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Having a truly surreal week
How on earth does anyone get anything done?
warning: flashing gif(s) at the end
Happy Friday, I guess. I’m having a very surreal week - nothing much is happening, really, but getting my brain to cooperate and be productive has been like pulling teeth. Maybe it’s all the news stories about people destroying their intestines by taking anti-worm medication to “fight” COVID. Maybe it’s the draconian, harmful restrictions on abortion that just became law in Texas. Maybe it’s tomorrow’s grim anniversary. Maybe it’s a combination of all these things, but all I know is:
It’s a hamster ball up in here. There are multiple hamsters in the ball, and they’re fighting to determine the direction the ball is moving. I want the ball to move towards the things I need and want to do- work, and my own creative projects, and exercise and cooking the food I bought myself at HMart last week. Instead I am doomscrolling and barely able to concentrate.
I’m not looking for answers or solutions or advice, really. And I had intended on writing a very interesting and informative newsletter on how my editing style has changed (or not changed) since my move to working as a freelancer. I’m going to have to save that newsletter for a week when I feel less like a fraud, for a day when I can actually sit down and be still.
For now, I’ve re-activated my dormant Freedom subscription and blocked the various sites on which I waste the most time, in an effort to salvage next week from this week’s wreckage. I’m concentrating on the positive, as much as I can: I’ve managed to do some interesting nonfiction reading this week, and I’m going to an outdoor birthday celebration tonight in a beautiful park. I attended a friend’s wedding last weekend with another dear friend. I’m here, and so are you, reading this, and it’s Friday and a beautiful day. I’ll be profound next week.
Do you have a question about writing, publishing, books? Is there something you want covered in this newsletter? Do you yearn to hear my thoughts on which is the best documentary about the Madoff scandal? Leave it in the comments or in a reply to the newsletter!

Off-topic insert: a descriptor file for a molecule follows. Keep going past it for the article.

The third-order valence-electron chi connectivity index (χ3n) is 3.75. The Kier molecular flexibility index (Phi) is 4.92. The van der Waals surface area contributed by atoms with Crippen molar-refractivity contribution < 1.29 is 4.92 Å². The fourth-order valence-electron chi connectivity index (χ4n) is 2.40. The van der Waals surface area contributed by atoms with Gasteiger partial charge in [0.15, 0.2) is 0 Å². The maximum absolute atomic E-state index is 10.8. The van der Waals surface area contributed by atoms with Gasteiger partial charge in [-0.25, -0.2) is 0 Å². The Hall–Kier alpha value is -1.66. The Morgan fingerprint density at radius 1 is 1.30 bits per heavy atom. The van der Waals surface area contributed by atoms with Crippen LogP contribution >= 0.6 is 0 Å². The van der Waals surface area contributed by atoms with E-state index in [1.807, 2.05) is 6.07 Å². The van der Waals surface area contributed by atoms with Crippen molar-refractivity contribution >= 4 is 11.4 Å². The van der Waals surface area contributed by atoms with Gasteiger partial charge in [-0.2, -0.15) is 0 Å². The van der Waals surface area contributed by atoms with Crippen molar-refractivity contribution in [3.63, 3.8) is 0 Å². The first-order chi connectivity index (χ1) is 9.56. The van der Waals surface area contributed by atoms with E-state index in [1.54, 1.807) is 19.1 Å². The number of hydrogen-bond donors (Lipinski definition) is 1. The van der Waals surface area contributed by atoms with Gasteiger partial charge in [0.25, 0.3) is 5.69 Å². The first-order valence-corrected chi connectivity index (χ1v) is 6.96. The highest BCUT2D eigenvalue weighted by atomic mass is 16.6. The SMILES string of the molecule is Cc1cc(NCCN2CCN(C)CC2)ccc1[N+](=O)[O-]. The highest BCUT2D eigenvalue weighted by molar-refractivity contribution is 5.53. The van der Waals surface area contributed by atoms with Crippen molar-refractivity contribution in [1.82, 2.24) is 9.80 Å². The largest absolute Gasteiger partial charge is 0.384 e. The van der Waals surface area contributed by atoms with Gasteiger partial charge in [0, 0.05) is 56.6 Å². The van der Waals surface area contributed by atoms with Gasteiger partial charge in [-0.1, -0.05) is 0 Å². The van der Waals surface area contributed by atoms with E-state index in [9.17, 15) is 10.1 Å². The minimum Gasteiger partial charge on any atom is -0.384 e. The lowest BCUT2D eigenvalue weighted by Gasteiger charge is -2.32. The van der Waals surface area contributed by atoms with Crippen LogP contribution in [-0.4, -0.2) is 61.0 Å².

THIS WEEK IN HOCKEY
Training camps start soon and the preseason is mere weeks away. I was heartened to hear that the nascent Seattle Kraken will be requiring vaccinations for anyone attending games in-person. I am prepared to bandwagon fan for the Kraken as hard as possible. Elsewhere, the NWHL has rebranded itself as the Pro Hockey Federation, a move which will hopefully pave the way for more inclusivity in the sport for trans and gender nonconforming players.
“Chop Suey” by System of A Down: An Oral History by Jeremy Gordon (Vulture)
Odadjian: Tuesday was the day that SoundScan used to come out, and you would find out where you were on the Billboard charts. I had a little apartment in North Hollywood, and my phone kept ringing. I had probably drank the night before, and I didn’t want to get up. But I answered the phone, and it was my mom saying, “Put on the TV.” I turn on the TV, and all of a sudden, the second tower falls. At the same time, my phone beeps again, and I pick up. It’s my manager, and he says, “Congratulations, you’re No. 1 on Billboard.” It’s like, fuck: Do I get excited? Am I sad? What is it? And is the tour still happening?
The disastrous voyage of Satoshi, the world’s first cryptocurrency cruise ship by Sophie Elmhurst (The Guardian)
Their vision was utopian, if your idea of utopia is a floating crypto-community in the Caribbean Sea. No longer was seasteading a futuristic ideal; it was, said Romundt, “an actual ship”. The Satoshi also offered a chance to marry two movements, of crypto-devotees and seasteaders, united by their desire for freedom – from convention, regulation, tax. Freedom from the state in all its forms. But converting a cruise ship into a new society proved more challenging than envisaged. The high seas, while appearing borderless and free, are, in fact, some of the most tightly regulated places on Earth. The cruise ship industry in particular is bound by intricate rules. As Romundt put it: “We were like, ‘This is just so hard.’”
The History of the Twin Towers Design and Architecture by Alexandra Lange (Bloomberg)
From the perspective of first a tourist and then a resident of New York City, I think Huxtable was wrong: The Twin Towers were bold. The first cut on skyscrapers is to treat them as sculpture, and as sculpture the towers more than succeeded. From any distance they looked like square fluted columns with a chamfered edge, cut to smooth the passage of the eye around the building. When you saw the Twin Towers in the opening shot of a film, zooming in over the tip of Manhattan, you knew instantly where you were.
READING: Dark Archives: A Librarian’s Investigation into the Science and History of Books Bound in Human Skin by Megan Rosenbloom
LISTENING: “Stayaway” by MUNA
WATCHING: Come From Away on Apple TV+
This has been A Faster No, a dispatch on publishing, writing, books, and beyond. Is there something you’d like me to talk about? Leave it in the comments or reply to the email! You can support the newsletter here. If you purchase a book from any of the links to Bookshop.org I get a small commission at no cost to you. I am available for developmental editing and editorial assessment services via Reedsy.